Spring is finally here, time to prepare for show season
It’s finally spring! The young calves are kicking up their heels under the watchful eye of a guarding mom as the weather begins to warm.
The calving season began on Valentine’s Day for my dad. It has been one exciting calving season since that day. For me, my first calf hit the ground on March 12. A cute, big brown-eyed heifer (a female) calf. My first heifer calf was followed by two more heifers. One of my heifer calves had to be birth-assisted by my dad and me. This involved pulling the calf while the mother cow pushed. What an experience that was for both of us! As usual, with each calving season we ended up with a couple bucket calves to feed.
Now that spring is here, it’s time to start preparing the show heifers and steers for the upcoming show season. The halters are on, and now it is time to start walking them around. Once the weather is warmer than 70 degrees, the animals will be getting baths outside; for now though the animals will be washed in my dad’s heated shop.
On sad news, my dad had to put down his main herd bull. The bull slipped on some ice during the thaw and refreeze we had early this spring. He was paralyzed in the back muscle near his tail, and was not able to get up again. There were some tears shed that day. Even though the cow/calf operation is a business, there is still a family attachment that is formed with each animal. The bull will be missed, but we move on and make adjustments to keep the business going.
With calving season winding down to an end, it’s time to think about next year. To prepare for these hard decisions about what bull to breed to which cow will be made in the near future. Most of my cows are artificial inseminated (A.I.), and some will be put with my dad’s herd bull. What I look for in a bull is a combination of growth rate scores and carcass ability. This will more likely result in a lean, meaty market animal. I also look for a bull that will continue to improve my herd from what I have used in the past.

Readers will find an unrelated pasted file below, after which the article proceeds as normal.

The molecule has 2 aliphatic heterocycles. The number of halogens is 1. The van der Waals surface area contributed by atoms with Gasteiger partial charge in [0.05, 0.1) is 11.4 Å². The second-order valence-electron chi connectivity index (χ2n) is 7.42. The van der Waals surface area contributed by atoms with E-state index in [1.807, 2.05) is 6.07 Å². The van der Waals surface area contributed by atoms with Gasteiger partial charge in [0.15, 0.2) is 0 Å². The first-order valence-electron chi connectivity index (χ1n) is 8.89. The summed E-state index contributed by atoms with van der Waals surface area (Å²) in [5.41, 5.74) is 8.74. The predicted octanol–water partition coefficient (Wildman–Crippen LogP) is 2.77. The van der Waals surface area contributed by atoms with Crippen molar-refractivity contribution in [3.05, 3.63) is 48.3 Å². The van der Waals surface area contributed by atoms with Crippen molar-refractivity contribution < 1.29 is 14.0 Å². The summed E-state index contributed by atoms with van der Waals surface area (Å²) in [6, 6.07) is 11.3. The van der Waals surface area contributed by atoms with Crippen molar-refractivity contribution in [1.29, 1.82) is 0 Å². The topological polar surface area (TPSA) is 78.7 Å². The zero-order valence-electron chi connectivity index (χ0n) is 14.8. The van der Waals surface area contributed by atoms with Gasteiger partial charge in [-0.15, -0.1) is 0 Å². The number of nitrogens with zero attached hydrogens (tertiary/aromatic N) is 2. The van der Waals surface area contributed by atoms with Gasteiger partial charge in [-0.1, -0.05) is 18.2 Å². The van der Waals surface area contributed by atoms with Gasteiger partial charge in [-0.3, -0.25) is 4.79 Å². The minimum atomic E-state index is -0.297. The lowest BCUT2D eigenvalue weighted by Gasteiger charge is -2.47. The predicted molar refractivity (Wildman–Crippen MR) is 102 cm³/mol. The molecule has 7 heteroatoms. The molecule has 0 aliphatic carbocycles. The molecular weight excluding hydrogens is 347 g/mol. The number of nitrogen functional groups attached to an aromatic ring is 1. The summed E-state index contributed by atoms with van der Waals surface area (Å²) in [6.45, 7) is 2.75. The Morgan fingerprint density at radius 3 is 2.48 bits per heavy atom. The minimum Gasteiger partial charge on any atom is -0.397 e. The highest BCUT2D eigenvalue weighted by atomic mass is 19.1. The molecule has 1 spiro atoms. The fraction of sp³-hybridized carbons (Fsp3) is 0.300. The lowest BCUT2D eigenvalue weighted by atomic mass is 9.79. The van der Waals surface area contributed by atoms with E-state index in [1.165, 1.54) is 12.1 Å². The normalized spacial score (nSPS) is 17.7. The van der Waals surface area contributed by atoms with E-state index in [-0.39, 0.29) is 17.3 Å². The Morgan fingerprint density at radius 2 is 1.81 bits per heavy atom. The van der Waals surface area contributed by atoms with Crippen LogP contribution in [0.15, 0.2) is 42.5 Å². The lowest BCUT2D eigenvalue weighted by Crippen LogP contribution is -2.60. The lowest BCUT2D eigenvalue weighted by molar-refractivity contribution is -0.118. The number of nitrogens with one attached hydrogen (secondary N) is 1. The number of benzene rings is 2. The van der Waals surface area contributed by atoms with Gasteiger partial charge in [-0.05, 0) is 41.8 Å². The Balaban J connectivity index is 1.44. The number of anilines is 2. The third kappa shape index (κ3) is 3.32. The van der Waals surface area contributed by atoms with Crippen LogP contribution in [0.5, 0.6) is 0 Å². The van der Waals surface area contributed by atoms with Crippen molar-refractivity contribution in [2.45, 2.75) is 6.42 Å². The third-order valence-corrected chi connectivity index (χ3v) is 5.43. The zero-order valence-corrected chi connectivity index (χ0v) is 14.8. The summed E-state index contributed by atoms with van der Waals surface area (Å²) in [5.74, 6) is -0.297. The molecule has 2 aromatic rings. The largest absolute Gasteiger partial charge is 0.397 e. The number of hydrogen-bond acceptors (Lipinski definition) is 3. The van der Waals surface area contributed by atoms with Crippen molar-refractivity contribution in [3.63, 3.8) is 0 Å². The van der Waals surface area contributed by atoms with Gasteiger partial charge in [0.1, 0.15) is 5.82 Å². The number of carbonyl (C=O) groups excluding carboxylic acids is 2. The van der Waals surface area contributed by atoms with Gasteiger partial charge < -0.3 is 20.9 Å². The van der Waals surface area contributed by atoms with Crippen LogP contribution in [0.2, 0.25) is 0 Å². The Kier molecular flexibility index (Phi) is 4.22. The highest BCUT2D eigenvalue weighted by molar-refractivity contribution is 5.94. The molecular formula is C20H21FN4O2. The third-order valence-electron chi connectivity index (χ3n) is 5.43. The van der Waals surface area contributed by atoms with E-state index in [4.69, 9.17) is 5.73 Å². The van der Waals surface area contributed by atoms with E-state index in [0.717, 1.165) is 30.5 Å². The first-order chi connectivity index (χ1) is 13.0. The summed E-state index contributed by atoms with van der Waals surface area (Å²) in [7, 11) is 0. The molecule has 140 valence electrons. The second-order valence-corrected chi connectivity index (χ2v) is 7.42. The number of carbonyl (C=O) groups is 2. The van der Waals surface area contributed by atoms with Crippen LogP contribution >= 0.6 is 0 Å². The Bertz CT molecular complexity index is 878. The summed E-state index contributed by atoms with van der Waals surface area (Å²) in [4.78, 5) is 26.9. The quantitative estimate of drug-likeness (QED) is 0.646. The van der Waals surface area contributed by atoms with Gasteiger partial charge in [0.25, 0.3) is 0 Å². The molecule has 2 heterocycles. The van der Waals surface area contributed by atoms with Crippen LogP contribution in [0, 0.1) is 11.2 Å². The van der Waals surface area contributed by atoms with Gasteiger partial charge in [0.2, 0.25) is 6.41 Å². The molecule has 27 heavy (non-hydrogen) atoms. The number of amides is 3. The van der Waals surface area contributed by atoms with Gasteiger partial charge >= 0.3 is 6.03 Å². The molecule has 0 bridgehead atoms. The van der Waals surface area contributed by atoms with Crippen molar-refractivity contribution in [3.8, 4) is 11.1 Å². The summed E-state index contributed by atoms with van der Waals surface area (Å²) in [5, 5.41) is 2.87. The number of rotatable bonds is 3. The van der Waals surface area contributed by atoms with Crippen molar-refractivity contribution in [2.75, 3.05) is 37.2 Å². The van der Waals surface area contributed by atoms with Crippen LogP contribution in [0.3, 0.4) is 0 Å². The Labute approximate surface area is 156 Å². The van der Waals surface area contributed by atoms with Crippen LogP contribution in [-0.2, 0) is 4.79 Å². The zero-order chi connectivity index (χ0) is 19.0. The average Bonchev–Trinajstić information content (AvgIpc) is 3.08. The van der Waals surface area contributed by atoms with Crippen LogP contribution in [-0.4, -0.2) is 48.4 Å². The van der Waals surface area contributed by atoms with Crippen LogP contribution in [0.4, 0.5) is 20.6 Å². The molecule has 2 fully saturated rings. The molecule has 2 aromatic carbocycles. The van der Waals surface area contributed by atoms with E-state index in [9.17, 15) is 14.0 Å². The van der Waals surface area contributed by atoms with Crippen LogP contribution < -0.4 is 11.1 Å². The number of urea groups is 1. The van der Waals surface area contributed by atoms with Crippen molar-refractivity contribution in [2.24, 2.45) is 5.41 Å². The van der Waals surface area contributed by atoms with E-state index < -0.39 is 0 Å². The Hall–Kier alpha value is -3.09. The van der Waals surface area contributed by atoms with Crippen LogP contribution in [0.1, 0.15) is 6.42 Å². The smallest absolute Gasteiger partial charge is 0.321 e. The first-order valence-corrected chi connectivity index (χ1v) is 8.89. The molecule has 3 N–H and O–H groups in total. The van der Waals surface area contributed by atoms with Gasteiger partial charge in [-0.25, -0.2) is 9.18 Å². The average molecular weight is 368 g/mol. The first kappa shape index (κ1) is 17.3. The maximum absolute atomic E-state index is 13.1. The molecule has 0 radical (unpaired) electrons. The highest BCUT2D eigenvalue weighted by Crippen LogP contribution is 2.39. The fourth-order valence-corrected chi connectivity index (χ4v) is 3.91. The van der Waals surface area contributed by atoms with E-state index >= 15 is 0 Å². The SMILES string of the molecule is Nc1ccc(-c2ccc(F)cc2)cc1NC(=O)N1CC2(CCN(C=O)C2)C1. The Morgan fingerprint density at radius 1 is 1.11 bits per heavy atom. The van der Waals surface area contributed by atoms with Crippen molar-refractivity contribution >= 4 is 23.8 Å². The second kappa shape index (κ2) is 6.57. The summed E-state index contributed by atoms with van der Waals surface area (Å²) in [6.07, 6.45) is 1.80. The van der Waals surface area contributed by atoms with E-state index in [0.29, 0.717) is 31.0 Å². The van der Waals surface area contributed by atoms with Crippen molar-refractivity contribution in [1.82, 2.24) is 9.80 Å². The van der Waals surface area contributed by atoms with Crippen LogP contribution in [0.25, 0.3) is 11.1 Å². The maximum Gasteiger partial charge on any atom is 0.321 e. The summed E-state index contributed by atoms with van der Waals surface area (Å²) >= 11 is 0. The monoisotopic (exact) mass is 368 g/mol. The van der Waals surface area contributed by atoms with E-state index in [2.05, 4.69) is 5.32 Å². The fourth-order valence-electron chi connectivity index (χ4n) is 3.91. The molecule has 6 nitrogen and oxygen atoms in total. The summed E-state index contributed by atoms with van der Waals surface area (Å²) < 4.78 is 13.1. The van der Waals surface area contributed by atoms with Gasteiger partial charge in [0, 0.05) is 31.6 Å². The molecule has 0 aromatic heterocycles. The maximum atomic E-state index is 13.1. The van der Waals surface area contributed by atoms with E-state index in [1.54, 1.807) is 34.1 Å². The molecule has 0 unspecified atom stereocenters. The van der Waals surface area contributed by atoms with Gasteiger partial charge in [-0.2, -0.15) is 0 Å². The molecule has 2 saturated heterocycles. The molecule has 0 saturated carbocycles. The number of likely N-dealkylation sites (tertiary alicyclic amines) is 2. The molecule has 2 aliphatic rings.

So far this year I have been involved in the LaMoille FFA Livestock Judging Team. There are six members who have shown great interest in judging livestock. The team has had moderate success; we may not be the top team, but we are just trying to get our name out there. Livestock judging often involves more than just cattle, it includes all livestock. The LaMoille FFA chapter participated at the Illinois Beef Expo, the third weekend in February. The event was a great experience; there were participants anywhere from an 8-year-old 4-Her to a 19-year-old FFA student, judging the cattle. When judging a beef cow there are four qualities to look for: The structure soundness, the muscle quality and body depth, how they walk, and even how the feet look. Each of these qualities are major components to judging a female cow. For a steer (a fixed market beef animal), the qualities are the same, but there needs to be more muscle, frame and consideration on how fat or finished the steers are.
Also on the third weekend of February there was a sale at the Illinois Beef Expo. At that sale I did the unthinkable; I bought an Angus heifer. My father stood grinning ear to ear when I bought that heifer. I was not the only one in the decision on this heifer. I had brought a friend along with me. We had studied a long time on each animal before we picked the one. First we looked at the animal, and then looked at the numbers that will follow this heifer. We even watched the animal’s walk and studied their body structure closely. I know our decision on which heifer to buy was a good one based on all the information we had at our disposal. The Angus heifer purchased will be a great show heifer and a good addition to my Simmental herd.
On March 20, the Bureau County Farm Bureau held an Ag Fair at the Bureau County Fairgrounds to teach the fourth-graders in the Bureau County area about agriculture. I was able to take one of my heifers that I am going to show this summer and talked with the fourth grade classes. I spoke to the fact that a cow isn’t a type of beef breed, but that’s what we like to call them instead of cattle. I also taught the students that these cattle would be fed for meat production, the life cycle of a beef cow and what a full-size market calf would weigh. As there was a milk cow at Ag Fair too, I pointed out the differences between the milk cow and the beef cow.
Kaitlyn Hildebrand is a sophomore at LaMoille High School and works on her family cow/calf operation in Ohio.